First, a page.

In fact, the mental health of most Nigeria women has been affected to a point where they live in constant fear of victimization and huge backlash if they speak about their daily travails. While some women live in the shadow of their oppressors, others who spoke out were taunted by the public and in full glare of their oppressors.
In a country where the needs of women are mostly treated secondarily, the level of exposure and education of each woman may not count. Such reasoning could be linked to the notion of gender disparity that women are the weaker sex and subordinates. Positions of power are also reflective of this mentality due to the inadequate representation of women, especially in areas where they can be instrumental in making policy decisions. The gross underrepresentation of women at national, state and local levels of governance in Nigeria is enough case study.
A report by Oxfam International revealed that women in Nigeria are five percent less likely to own lands or have a decent education, in comparison to men. Another study also highlights that there are twice as many women living below the poverty line, in contrast to majority of their male counterparts.
Asides positions of power, the issue of domestic violence remains existent and for some women, these issues may have degenerated to a point where they are stuck with their abusers. Societal dictates and the fear of stigmatization may be contributing factors preventing them from revealing their gory experiences in the hands of abusers. A recent report shows that only a shockingly low number of women who suffered domestic abuse sought to get help.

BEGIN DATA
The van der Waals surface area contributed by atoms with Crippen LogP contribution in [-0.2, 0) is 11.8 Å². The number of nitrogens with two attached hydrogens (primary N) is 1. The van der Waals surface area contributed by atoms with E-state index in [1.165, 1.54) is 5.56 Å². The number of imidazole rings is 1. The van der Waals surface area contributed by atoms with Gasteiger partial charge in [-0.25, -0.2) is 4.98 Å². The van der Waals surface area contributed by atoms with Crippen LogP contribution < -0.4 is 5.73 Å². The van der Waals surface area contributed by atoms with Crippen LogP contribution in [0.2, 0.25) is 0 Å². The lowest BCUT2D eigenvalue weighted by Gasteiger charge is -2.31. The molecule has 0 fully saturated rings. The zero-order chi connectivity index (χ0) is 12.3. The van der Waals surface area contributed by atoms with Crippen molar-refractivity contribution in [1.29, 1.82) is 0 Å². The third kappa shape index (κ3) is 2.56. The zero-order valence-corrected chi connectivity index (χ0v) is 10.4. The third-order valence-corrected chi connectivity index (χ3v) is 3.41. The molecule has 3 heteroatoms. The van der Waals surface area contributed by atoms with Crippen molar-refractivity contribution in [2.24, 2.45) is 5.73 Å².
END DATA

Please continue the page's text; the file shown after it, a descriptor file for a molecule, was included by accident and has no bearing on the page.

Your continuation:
Barbaric customs such as Female Genital Mutilation and child-bride marriage are still in practice, especially in Northern Nigeria. In most cases of forced under-aged marriage, the young girls who have been married off may find it difficult to adjust to their new adult responsibilities. For others, any hope of fulfilling their future ambition is dashed after marriage.
The vulnerable women are also not left out as they navigate their ways through the difficulties of subservience and servitude. Women who reside in refugee camps, prisons, displacements camps and migrant women may suffer more from the pangs of societal constraints and social conditions which daily limit them.
While the role of men remains vital and essential in today’s society, the rights of women should not be undermined to the extent of irrelevance. Unlawful killings, torture, enforced disappearances and captivity are one reality too many. The kidnap of the Chibok girls and captivity of Leah Shuaibu are few examples of female oppression and captivity in Nigeria.
Consequently, in any nation where inequality and insecurity thrive, societal advancement may be difficult. In the case of a developing country like Nigeria, every form of subjugation and insecurity trailing women must be addressed, because whether you’re a man or woman, everyone is entitled to the full protection and promotion of their rights as human beings.